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Sapphire, the single crystal form of alumina (Al2O3), was first synthesized more than a century ago, but the most exciting advances associated with this versatile material are taking place today. Shaped by the dual forces of application demands and technological advances in the fabrication and finishing process, synthetic sapphire is often the material of choice for design engineers dealing with extreme conditions of high temperature, high pressure, and harsh chemical environments.
Sapphire is second only to diamond in hardness and scratch resistance, having a rating of 9 on the Mohs scale. Its melting point of 2,050°C, physical strength, resistance to impact and corrosion, inertness, durability under extreme pressure, and the unusual combination of excellent thermal conductivity and high heat resistance further set sapphire apart from other advanced ceramics and glasses (see Table 1). In addition, sapphire’s optical properties are extraordinary: it is transparent to wavelengths of light between 150 nm (UV) and 5,500 nm (IR).
Applications are many and varied, from miniature bearings to large missile nose domes. Table 2 lists a sampling of typical applications. Optimizing performance for a particular application requires knowledge of not only the various sapphire crystal growth technologies, but also the effect of specific finishing techniques.
Sapphire, the single crystal form of alumina (Al2O3), was first synthesized more than a century ago, but the most exciting advances associated with this versatile material are taking place today.
Six main methods are used to produce sapphire; they all involve two basic steps: melting the raw material (alumina), then cooling and solidifying it in such a way that the crystals are aligned. Each crystal growth method has advantages and limitations.
Verneuil Method (late 19th century)
This flame-fusion (melt and drip) technique uses a Verneuil furnace. Alumina powder is first fused in a hydrogen-oxygen flame, then falls on the molten surface of an oriented seed crystal. As more fused powder falls on the resulting molten ball, the crystal enlarges.
While this is still the least expensive way to make synthetic sapphire for some applications (e.g., synthetic sapphire gemstones, watch jewels, watch windows), only limited sizes and shapes are possible. In addition, curved striations appear throughout the crystal, making it less suitable for optical applications.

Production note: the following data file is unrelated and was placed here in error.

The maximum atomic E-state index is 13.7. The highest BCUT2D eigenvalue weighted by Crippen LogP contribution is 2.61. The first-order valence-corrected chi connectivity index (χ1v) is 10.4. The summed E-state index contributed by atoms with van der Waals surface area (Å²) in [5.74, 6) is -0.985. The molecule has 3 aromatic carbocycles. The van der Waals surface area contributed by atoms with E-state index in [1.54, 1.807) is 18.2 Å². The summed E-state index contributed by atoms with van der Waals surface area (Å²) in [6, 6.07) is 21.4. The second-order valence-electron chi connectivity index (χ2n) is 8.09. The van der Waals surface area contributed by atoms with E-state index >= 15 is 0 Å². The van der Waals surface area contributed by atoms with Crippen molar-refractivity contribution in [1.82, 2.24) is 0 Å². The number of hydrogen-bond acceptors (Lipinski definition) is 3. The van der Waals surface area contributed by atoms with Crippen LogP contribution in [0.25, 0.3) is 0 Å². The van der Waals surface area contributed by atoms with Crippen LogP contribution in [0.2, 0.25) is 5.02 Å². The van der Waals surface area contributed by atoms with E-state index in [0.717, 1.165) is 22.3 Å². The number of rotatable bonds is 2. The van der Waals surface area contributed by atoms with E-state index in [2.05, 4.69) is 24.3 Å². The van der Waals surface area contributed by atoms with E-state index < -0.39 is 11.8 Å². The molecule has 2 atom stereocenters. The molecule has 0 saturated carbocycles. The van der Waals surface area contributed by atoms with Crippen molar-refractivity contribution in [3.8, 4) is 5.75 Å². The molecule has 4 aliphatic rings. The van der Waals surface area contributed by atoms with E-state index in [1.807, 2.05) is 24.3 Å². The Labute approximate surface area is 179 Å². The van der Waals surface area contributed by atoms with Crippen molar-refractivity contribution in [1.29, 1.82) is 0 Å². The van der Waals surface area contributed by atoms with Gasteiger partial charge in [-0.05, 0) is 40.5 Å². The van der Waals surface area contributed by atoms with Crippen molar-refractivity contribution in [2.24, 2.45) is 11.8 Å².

Czochralski Method (1916)
Seed material for this “pull from the melt” method is placed in a crucible and melted in a growth chamber. A thin seed of sapphire with precise orientation is dipped into the melt and withdrawn at a controlled rate while the crystal and crucible are rotated in opposite directions. The process is repeated continuously, with crystal layers being added during each cycle.
Sapphire made in this way has good optical properties suitable for lasers, IR and UV windows, transparent electronic substrates, high-
temperature process windows, and other optical applications. However, the growth process can last up to eight weeks, requiring continuous power and monitoring.
Kyropoulos Method (1926)
This method involves direct crystallization of the melt. In a crucible, a seed crystal is mounted on a holder and the raw material is melted. Crystallization starts when the seed contacts the melt, with the crystal growing into the melt to form a hemisphere. When the crystal gets bigger and approaches the walls of the crucible, the seed crystal holder with the grown crystal rises, and the growth continues until the crystal reaches the walls of the crucible again.